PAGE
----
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Falcon Fire Department tries to rise above months of turmoil

By: andrea sinclair
August 15, 2013 Updated: August 15, 2013 at 7:15 pm

It's back to business at the Falcon Fire Department, despite weeks of disruption and recent resignations.

Its fire chief and two battalion chiefs were unanimously reinstated in late June after two months of administrative leave, despite a vote of no confidence from more than half of the department's career firefighters.

Fire Chief Trent Harwig, Battalion Chief Jeff Petersma and former Battalion Chief Cory Gacilia were placed on leave April 24, citing an investigation over unspecified personnel issues. Citing privacy laws, board secretary Greg Heule said he was prohibited from releasing details about the investigation, conducted by Mountain States Employers Council, a firm from Denver.

The Black Forest fire broke out June 11 and Falcon fire crews, led by former Deputy Chief Glen Levy, battled the inferno for two weeks, without Harwig, Petersma and Galicia.

On June 19, less than a week after the conclusion of the Black Forest Fire, the investigation ended. The board convened in an open session and unanimously reinstated the three men, who returned to their posts June 24.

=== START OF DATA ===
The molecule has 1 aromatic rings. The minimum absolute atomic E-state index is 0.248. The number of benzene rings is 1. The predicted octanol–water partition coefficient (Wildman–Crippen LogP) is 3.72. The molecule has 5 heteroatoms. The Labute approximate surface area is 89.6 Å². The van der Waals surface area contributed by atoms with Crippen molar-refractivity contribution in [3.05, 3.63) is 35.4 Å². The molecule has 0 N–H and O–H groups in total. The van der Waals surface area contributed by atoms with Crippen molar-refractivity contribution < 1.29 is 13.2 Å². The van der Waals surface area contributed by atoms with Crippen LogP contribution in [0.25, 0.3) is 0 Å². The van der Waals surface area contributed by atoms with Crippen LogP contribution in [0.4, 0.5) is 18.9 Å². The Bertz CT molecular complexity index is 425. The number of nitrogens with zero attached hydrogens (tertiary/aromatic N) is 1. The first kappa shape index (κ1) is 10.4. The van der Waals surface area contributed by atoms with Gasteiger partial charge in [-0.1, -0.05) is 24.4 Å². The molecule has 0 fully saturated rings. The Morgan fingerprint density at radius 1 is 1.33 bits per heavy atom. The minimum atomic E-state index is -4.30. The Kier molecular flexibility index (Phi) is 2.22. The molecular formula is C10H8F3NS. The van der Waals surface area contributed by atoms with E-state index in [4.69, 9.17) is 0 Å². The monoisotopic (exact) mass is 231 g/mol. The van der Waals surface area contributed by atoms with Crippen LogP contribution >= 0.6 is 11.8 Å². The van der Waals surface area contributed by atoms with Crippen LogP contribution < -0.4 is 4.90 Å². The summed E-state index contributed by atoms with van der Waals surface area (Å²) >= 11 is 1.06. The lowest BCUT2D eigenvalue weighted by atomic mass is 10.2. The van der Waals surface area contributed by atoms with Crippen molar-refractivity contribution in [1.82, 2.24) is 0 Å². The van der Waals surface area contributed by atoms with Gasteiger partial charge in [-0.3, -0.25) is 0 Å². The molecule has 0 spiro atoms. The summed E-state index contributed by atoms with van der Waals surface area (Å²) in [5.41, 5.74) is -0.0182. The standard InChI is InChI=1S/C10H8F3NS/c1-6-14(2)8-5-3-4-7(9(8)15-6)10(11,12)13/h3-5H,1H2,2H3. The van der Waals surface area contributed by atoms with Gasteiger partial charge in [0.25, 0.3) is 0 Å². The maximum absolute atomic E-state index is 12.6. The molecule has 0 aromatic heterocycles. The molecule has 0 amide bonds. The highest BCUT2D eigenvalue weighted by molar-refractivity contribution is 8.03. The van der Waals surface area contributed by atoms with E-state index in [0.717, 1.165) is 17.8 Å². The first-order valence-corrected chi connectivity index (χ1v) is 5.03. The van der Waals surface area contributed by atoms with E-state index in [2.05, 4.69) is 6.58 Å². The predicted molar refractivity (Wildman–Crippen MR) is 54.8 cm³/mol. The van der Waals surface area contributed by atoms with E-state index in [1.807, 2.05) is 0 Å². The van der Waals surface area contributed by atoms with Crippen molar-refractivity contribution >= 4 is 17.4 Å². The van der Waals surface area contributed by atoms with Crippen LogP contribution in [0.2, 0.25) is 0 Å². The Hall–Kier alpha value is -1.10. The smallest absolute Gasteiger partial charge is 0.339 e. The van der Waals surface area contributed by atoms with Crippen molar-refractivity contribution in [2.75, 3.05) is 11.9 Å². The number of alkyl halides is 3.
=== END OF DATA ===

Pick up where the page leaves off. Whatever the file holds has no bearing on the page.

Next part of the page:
The Gazette asked board president David Kelly Starkman on July 1 for information regarding the investigation's results and the reinstatement. Starkman responded through email, providing a statement prepared by the board's attorney, Richard L. Shearer, from its June 19 open session.

"The Board also advised the public that any action as to Battalion Chiefs Petersma and Galicia would be taken by Fire Chief Harwig, who will consider recommendations by Deputy Chief Levy," the statement read. "Accordingly, the board of the district respectfully requests that the media and all other persons refrain from seeking any additional information concerning these personnel matters."